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The Grounded, Dark Tone of Tekken 4

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Tekken 4 Review

Tekken 4 is easily one of the least popular entries in the Tekken franchise, and not without good reason. Its combat is noticeably slow, it has severe balancing issues, and its character roster is stripped down considerably compared to other installments. But despite this, Tekken 4 deserves recognition as the most unique Tekken installment, and some of the major contributors to its distinctiveness are its tone and style. Nearly every element of Tekken 4 is made in service of its grounded and, in some ways, unsettling atmosphere, which has never been reattempted to the same degree in later installments. This makes Tekken 4 not necessarily the best entry in the series, but perhaps the most purposeful one from an artistic standpoint.

Fighting in the Real World

One of the most immediately distinct aspects of Tekken 4 is its stage design. Tekken’s world has always included a mixture of the realistic and the fantastical, and this is evident in many of the stages throughout the series. Many stages are typical urban settings or martial arts dojos, but several others have a dramatic flair to them. Military wrestling rings, ancient temples, and shuttle launch pads are just a few of the stages combatants square off in throughout the series, and several others, like the space colony and the tornado-ridden wasteland, are even more outlandish. Tekken 4’s stages, on the other hand, double down on the realism. Plausible urban settings like a shopping mall or parking garage are far more commonplace, and even the stranger fighting arenas, like the jungle and the laboratory, are relatively grounded in reality. Whereas the series’ other final stages tend to take place in the most fantastical locations each installment has to offer, Tekken 4’s final stage is a relatively straightforward, MMA-style caged arena with a large audience spectating in the background.

The stages’ grounded aesthetic is further established through their layouts. Before Tekken 4, stages always infinitely scrolled no matter how far the characters would walk, and many stages after 4 take place in specially-built arenas. In a break from series tradition, Tekken 4 features sprawling, open maps complete with interactable scenery and uneven terrain. The Shinjuku stage, for instance, features elevated sidewalks the fighters can walk on as well as phone booths that break apart when one of the combatants is knocked into them. Rather than prioritizing the gameplay, Tekken 4’s stages are designed to feel like real-life locations where the fighters just so happen to be duking it out. The game tailors both the aesthetics and gameplay of each stage to fit the more realistic style it is going for, and while this does lead to some major balancing problems, it is also a significant contributing factor to the game’s distinctive identity.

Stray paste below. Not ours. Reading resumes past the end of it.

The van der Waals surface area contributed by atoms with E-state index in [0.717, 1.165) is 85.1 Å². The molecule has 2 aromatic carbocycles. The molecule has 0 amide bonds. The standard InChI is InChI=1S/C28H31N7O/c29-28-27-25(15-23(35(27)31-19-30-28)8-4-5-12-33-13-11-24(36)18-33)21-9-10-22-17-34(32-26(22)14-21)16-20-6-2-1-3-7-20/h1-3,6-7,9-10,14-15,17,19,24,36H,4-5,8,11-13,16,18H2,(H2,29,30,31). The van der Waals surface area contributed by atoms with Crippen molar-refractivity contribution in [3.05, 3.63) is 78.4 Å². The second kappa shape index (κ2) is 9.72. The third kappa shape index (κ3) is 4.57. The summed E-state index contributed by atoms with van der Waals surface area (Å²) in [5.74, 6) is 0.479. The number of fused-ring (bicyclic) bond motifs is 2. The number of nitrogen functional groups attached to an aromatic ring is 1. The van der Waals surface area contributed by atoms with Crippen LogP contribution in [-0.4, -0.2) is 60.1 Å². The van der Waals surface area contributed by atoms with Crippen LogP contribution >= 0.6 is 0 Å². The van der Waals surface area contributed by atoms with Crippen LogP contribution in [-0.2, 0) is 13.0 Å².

Normalizing the Cast

More evidence of the grounded tone can be seen in the character roster. As previously mentioned, Tekken’s world is rife with both realistic and fantastical elements, and the series’ cast of characters demonstrates this even more than the stages do. Many of the characters are traditional martial artists of varying disciplines, but fighting alongside them are ninjas, robots, bears, and other odd faces. In an effort to ground itself further, Tekken 4 pairs its roster back a bit. The cast still features a few wacky characters, like Kuma and newcomer Combot, but the standard martial artists make up the vast majority of the roster this time around. Instead of making the final boss some kind of god or demonic version of one of the main characters, Tekken 4 returns to the series’ roots and makes the decidedly non-demonic Heihachi Mishima the central antagonist again. The game even infamously sacrifices one of the series staples, the Jack robots, to put more focus on the real-life martial arts. It’s easy to see why the choices made with the roster were controversial, but it’s another way the game firmly establishes its more realistic style.